"How are you handling it?" she asked.  Now, with some people this is an up-front question.  Knowing her, it was a trick question. She loves me enough to be honest.  Bluffing was out of the question. Fortunately, God and I had already had this discussion today.
"I'm handling it one moment at a time.  There's too much to do.  So I told the Lord that if He would prompt and direct me, with His help, I'll be obedient."
"Do you have time for me?"
"This is as good a prompting as I'll get," and a pleasant one, too, I said to myself.
By the time we finished our conversation and hung up the phone, God had blessed me abundantly.  She shared how God is working in her life, where she's struggling, and as she preached to herself, she spoke to my almost-harried heart.
God knows the demands of each hour and each day.  He knows the calling He has on our lives.  I can honestly say that the responsibilities I have taken on are God-given.  I am practicing the art of saying no to those people and things I would say yes to simply as a courtesy or because of other's expectations.  The things on my plate are personal callings from God, but there is no physical, earthly way to accomplish them (need I add: to do them the way I think they should be done?).  Somehow, God does.
So, for tonight's young adult barbecue, my kitchen floor may not be spotless, the cobweb may still be in the windowsill, I will no doubt have a pile of copies to make for Good News Club sitting on the dining room table.  But if God gives sweetness of fellowship and honoring words from our hearts, then it doesn't have to be done to my specifications, does it?  It is the Spirit who burdens, the Father who provides, and the Son who bridges the gap.  In the incomplete moment of this day, there is no moss gathering on these heavenly treasures... God keeps moving me along.  Praise Him, praise Him!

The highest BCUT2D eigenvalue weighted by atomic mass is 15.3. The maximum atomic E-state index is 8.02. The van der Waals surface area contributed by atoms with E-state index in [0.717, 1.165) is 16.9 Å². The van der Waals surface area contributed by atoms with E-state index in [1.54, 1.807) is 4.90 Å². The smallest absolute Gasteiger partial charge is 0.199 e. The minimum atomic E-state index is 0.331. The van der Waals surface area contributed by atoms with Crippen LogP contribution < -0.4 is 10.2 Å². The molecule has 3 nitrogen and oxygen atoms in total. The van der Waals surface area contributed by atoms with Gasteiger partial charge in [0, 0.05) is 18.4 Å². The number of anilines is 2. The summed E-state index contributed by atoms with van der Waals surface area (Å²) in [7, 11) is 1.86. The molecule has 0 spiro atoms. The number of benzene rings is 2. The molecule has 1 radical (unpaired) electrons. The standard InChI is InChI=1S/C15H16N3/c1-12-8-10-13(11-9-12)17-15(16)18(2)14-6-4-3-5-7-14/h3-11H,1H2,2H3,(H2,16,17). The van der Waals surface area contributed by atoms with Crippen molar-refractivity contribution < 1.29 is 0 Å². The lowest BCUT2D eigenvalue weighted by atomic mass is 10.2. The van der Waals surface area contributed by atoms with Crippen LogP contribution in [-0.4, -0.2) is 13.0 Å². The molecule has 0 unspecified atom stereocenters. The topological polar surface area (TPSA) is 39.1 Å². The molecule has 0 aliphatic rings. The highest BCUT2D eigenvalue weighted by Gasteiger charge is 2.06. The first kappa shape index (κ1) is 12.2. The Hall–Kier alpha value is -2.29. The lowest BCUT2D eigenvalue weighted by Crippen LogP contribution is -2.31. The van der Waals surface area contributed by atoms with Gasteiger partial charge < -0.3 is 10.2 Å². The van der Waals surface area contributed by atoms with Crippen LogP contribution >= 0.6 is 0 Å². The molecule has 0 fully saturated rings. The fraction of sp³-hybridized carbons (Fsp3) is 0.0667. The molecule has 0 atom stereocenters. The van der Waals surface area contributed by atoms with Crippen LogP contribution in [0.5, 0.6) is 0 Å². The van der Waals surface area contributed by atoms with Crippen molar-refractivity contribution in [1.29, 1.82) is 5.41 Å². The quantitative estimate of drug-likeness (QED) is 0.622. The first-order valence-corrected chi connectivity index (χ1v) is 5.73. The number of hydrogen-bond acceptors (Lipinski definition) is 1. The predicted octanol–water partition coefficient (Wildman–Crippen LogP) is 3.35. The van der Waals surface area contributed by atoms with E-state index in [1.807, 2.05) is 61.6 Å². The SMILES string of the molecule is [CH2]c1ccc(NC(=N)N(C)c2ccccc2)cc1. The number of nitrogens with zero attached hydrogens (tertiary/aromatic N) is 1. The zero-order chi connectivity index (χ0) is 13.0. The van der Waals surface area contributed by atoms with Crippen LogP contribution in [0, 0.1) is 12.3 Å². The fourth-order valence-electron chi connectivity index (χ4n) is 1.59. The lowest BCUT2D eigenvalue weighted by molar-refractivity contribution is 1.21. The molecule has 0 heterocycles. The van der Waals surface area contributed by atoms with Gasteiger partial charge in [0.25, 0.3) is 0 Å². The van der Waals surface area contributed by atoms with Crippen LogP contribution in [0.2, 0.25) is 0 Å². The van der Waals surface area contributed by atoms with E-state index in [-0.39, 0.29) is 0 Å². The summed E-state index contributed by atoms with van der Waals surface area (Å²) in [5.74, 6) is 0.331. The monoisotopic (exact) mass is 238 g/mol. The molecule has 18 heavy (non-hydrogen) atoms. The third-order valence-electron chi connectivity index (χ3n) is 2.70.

Friday, September 10, 2010

Procrastination and A Heavy Burden

So, yes, at this moment---while you think I am writing to encourage you--I am actually procrastinating.  Perhaps there will be a blessing for you in my personal procrastination.  I should be walking on the treadmill, but I was feeling weary and weighed down.  My usual speed was too fast, my attention drawn elsewhere.  The weighted vest I wear seemed extraordinarily heavy. 
As I sat here at the dining room table typing on my laptop yesterday, there was an interruption in the traffic outside.  I ran out in my grey shorts, t-shirt, and bare feet to see cars stopped and our old golden retriever lying in the road.  God bless the fellow that stopped to help.  I ran through the house to get shoes, then out to the barn where I prayed for something to move her (she must have weighed 100 lbs, even with her ribs on the surface--yes, she was old).  There was a slatted wooden fence piece nearby which I grabbed and carried back to the road.
Traffic was moving as the gentleman stood over Pretty, our dog, directing cars this way and that.  What a beautiful picture of the Holy Spirit.  When crisis strikes and we are wounded, the rest of the world moves on--but there was one who stopped, intervened, and helped me carry Pretty to the shade of a nearby tree where she and I waited for my husband to take her into the veterinarian. She was given an injection.  It was all very peaceful.  Her only yelp was at the moment of impact. 
Needing a physical outlet, I found my way outside and pruned roses until our girls arrived home on the school bus.  Now I'm a little tired and sore.  And not wanting to wear this weighted vest and walk my four miles.
In all of this, I was reminded of what I read earlier this week and stopped walking to share it with you:  "Come to Me, all who are weary and heavy-laden, and I will give you rest. Take My yoke upon you and learn from Me, for I am gentle and humble in heart, and you will find rest for your souls. For My yoke is easy and My burden is light.” (Matthew 11:29-30) What a great exchange--my burden for His.  His burden for mine. 
My burden: loss, the desire to please, the want to fix things and change circumstances.  His burden: to please the Father, to trust the Father with all circumstances and things, to walk in obedience.  What a deal.  I give Him my sense of loss, the burden of unnecessary responsibility and cares.  He gives me the ability to trust, rest, and obey.  That makes life much more bearable.  Peaceful.  Joyful.  Free.